Archive for September, 2019

September 20, 2019

Friday formula

by Rod Smith

Greet all people with a smile, even if you’re faking it. It’s not insincerity. It’s being polite. It’s refusing to infect others with your inner discontent. Get rid of your discontent in private, when you’re alone.

Be as clear as possible with plans and expectations so possible hurdles and misunderstandings are minimized. Most people like straightforwardness and honesty more than they like complex surprises that could have easily been avoided. Clarity now usually means fewer confusions later. Try it.

Talk less. Listen more. Ask questions that assist others to talk more. Promote other people’s dreams and desires. Move away from shifting every conversation to focus on you and your interests. Other people are very interesting, perhaps even more interesting than you may be.

Do simple things to lessen the load of others. Open doors, stand back, pick up after yourself, and say “please” and “thank you” a lot. Assume a servant attitude no matter how important you or others may think you are.

Work at being the most generous, forgiving, and kind person you’ve ever encountered and you’ll be amazed at how many generous, forgiving, and kind people you will repeatedly encounter.

September 15, 2019

How to spoil a child

by Rod Smith

How to spoil a child:

  • Run interference for your child as much as possible and so reduce all possibilities that your child may learn that actions and inaction have natural consequences.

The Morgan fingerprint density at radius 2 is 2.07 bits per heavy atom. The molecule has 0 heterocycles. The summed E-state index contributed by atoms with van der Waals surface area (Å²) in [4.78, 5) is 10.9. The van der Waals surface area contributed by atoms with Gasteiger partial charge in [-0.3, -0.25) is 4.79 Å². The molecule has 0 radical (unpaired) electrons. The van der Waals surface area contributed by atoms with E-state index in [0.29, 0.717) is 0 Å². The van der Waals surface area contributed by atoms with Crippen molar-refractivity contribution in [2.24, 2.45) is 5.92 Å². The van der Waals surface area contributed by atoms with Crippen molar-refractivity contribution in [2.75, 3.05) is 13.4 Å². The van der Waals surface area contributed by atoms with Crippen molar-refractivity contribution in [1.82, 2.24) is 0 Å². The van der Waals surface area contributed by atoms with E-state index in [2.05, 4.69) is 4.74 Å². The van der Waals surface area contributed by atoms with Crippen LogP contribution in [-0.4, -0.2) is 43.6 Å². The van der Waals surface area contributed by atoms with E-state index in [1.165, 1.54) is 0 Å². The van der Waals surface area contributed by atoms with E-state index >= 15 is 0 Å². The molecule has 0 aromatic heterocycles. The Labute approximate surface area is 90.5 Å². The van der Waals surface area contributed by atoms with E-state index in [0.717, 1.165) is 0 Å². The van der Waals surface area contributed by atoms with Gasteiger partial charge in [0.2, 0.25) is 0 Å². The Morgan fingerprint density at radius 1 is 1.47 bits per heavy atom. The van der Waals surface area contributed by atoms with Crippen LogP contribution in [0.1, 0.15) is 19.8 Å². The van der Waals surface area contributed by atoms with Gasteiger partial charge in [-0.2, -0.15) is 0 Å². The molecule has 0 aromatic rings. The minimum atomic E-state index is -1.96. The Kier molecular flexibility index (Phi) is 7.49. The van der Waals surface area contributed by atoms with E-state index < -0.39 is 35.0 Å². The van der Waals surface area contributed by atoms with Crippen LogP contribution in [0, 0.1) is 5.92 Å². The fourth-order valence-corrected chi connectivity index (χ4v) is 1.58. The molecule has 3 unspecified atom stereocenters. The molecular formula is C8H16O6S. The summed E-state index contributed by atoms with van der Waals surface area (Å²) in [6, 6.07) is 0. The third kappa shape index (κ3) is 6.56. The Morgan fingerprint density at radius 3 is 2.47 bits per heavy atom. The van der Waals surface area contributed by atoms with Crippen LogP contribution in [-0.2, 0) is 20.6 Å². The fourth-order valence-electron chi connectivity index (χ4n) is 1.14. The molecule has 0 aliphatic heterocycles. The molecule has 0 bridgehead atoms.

• Get in the face of every teacher, coach, referee your child ever encounters (and do it as soon as possible) so your child and all officials know who is really in charge. 
  • Give your child the impression that teachers, coaches, school authorities, even the police are all idiots so they will always feel above the rules and the law.
  • Ignore common civility so your child will learn to behave similarly.
  • Praise your child excessively – and suggest others do the same – especially where little or no skill, talent, or meeting a challenge is necessary so the pain of having to learn something new or difficult may be delayed, even avoided.
  • Blame the teacher or the school if your child doesn’t do homework. Belittle the way it’s assigned, it’s timing, the lack of access to resources and its relevance – but never, never suggest the child’s homework is the child’s responsibility. 
  • Do your very best to live as though every discomfort in your life is someone or something else’s fault so that your child may project blame as much as you do.
September 12, 2019

Is it love?

by Rod Smith

When asked to officiate a marriage I ask couples to assess their shared experience and to use these points for discussion:

  • You find it easy, or it seems natural, to include many of your long-lasting friendships in your shared activities and find no feelings of control, jealously, or possessiveness within you.
  • You are each more yourself than ever; there are no eggshells to tiptoe around, no topics to avoid, no lies to continually conceal, no facades to perpetuate.
  • You maintain a distinct life of your own while simultaneously becoming closer to each other.